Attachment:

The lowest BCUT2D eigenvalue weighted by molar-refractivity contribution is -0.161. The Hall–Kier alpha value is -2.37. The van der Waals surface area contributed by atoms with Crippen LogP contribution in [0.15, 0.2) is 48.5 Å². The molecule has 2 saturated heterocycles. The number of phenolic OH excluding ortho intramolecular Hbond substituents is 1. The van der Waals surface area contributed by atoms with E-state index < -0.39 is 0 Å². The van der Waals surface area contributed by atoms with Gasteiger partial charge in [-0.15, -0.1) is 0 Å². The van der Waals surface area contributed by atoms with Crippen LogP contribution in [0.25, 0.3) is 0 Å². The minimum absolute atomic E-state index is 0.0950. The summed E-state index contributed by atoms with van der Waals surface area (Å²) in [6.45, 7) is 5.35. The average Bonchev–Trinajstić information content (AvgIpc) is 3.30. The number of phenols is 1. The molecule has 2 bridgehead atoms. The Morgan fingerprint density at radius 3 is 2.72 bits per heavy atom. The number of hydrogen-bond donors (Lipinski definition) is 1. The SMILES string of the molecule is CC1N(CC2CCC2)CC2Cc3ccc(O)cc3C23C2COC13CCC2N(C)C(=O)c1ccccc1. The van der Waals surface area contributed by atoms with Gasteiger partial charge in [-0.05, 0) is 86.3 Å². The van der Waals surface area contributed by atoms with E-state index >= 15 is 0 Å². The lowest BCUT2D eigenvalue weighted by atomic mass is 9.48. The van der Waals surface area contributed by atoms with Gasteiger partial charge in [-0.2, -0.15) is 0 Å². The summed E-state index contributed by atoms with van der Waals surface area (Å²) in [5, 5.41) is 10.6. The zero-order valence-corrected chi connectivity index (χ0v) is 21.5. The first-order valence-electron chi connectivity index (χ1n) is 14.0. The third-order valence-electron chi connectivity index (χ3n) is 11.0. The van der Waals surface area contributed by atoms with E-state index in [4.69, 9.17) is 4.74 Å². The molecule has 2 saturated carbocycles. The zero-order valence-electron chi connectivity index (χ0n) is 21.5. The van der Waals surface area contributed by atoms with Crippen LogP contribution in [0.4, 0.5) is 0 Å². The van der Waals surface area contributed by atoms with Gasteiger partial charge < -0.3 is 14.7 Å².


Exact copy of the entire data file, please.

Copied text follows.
The lowest BCUT2D eigenvalue weighted by molar-refractivity contribution is -0.161. The Hall–Kier alpha value is -2.37. The van der Waals surface area contributed by atoms with Crippen LogP contribution in [0.15, 0.2) is 48.5 Å². The molecule has 2 saturated heterocycles. The number of phenolic OH excluding ortho intramolecular Hbond substituents is 1. The van der Waals surface area contributed by atoms with E-state index < -0.39 is 0 Å². The van der Waals surface area contributed by atoms with Gasteiger partial charge in [-0.15, -0.1) is 0 Å². The van der Waals surface area contributed by atoms with Crippen LogP contribution in [0.25, 0.3) is 0 Å². The minimum absolute atomic E-state index is 0.0950. The summed E-state index contributed by atoms with van der Waals surface area (Å²) in [6.45, 7) is 5.35. The average Bonchev–Trinajstić information content (AvgIpc) is 3.30. The number of phenols is 1. The molecule has 2 bridgehead atoms. The Morgan fingerprint density at radius 3 is 2.72 bits per heavy atom. The number of hydrogen-bond donors (Lipinski definition) is 1. The SMILES string of the molecule is CC1N(CC2CCC2)CC2Cc3ccc(O)cc3C23C2COC13CCC2N(C)C(=O)c1ccccc1. The van der Waals surface area contributed by atoms with Gasteiger partial charge in [-0.05, 0) is 86.3 Å². The van der Waals surface area contributed by atoms with E-state index >= 15 is 0 Å². The lowest BCUT2D eigenvalue weighted by atomic mass is 9.48. The van der Waals surface area contributed by atoms with Gasteiger partial charge in [-0.2, -0.15) is 0 Å². The summed E-state index contributed by atoms with van der Waals surface area (Å²) in [5, 5.41) is 10.6. The zero-order valence-corrected chi connectivity index (χ0v) is 21.5. The first-order valence-electron chi connectivity index (χ1n) is 14.0. The third-order valence-electron chi connectivity index (χ3n) is 11.0. The van der Waals surface area contributed by atoms with E-state index in [4.69, 9.17) is 4.74 Å². The molecule has 2 saturated carbocycles. The zero-order valence-electron chi connectivity index (χ0n) is 21.5. The van der Waals surface area contributed by atoms with Crippen LogP contribution in [0.4, 0.5) is 0 Å². The van der Waals surface area contributed by atoms with Gasteiger partial charge < -0.3 is 14.7 Å².